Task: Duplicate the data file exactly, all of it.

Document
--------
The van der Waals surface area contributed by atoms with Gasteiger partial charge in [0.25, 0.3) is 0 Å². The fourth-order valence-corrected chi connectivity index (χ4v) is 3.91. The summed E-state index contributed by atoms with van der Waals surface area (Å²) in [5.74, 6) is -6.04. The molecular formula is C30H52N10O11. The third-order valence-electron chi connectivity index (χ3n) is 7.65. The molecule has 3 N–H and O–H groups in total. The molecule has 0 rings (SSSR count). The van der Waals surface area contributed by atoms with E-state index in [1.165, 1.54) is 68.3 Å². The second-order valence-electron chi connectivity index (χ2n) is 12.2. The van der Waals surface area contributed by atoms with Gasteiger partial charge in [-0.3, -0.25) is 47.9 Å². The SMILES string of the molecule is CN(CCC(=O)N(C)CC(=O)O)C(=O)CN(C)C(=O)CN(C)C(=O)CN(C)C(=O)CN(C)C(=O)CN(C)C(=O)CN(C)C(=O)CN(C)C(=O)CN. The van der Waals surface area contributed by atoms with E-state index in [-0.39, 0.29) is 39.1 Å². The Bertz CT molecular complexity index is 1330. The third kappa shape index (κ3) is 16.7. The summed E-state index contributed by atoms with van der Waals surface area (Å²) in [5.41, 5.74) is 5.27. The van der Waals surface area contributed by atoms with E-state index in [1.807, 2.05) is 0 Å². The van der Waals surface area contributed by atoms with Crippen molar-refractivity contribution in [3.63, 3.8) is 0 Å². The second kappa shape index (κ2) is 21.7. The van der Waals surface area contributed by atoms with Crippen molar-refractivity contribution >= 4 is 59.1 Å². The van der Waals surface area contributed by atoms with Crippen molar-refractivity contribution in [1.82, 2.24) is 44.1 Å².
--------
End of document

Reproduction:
The van der Waals surface area contributed by atoms with Gasteiger partial charge in [0.25, 0.3) is 0 Å². The fourth-order valence-corrected chi connectivity index (χ4v) is 3.91. The summed E-state index contributed by atoms with van der Waals surface area (Å²) in [5.74, 6) is -6.04. The molecular formula is C30H52N10O11. The third-order valence-electron chi connectivity index (χ3n) is 7.65. The molecule has 3 N–H and O–H groups in total. The molecule has 0 rings (SSSR count). The van der Waals surface area contributed by atoms with E-state index in [1.165, 1.54) is 68.3 Å². The second-order valence-electron chi connectivity index (χ2n) is 12.2. The van der Waals surface area contributed by atoms with Gasteiger partial charge in [-0.3, -0.25) is 47.9 Å². The SMILES string of the molecule is CN(CCC(=O)N(C)CC(=O)O)C(=O)CN(C)C(=O)CN(C)C(=O)CN(C)C(=O)CN(C)C(=O)CN(C)C(=O)CN(C)C(=O)CN(C)C(=O)CN. The van der Waals surface area contributed by atoms with E-state index in [-0.39, 0.29) is 39.1 Å². The Bertz CT molecular complexity index is 1330. The third kappa shape index (κ3) is 16.7. The summed E-state index contributed by atoms with van der Waals surface area (Å²) in [5.41, 5.74) is 5.27. The van der Waals surface area contributed by atoms with E-state index in [1.807, 2.05) is 0 Å². The van der Waals surface area contributed by atoms with Crippen molar-refractivity contribution in [3.63, 3.8) is 0 Å². The second kappa shape index (κ2) is 21.7. The van der Waals surface area contributed by atoms with Crippen molar-refractivity contribution >= 4 is 59.1 Å². The van der Waals surface area contributed by atoms with Crippen molar-refractivity contribution in [1.82, 2.24) is 44.1 Å².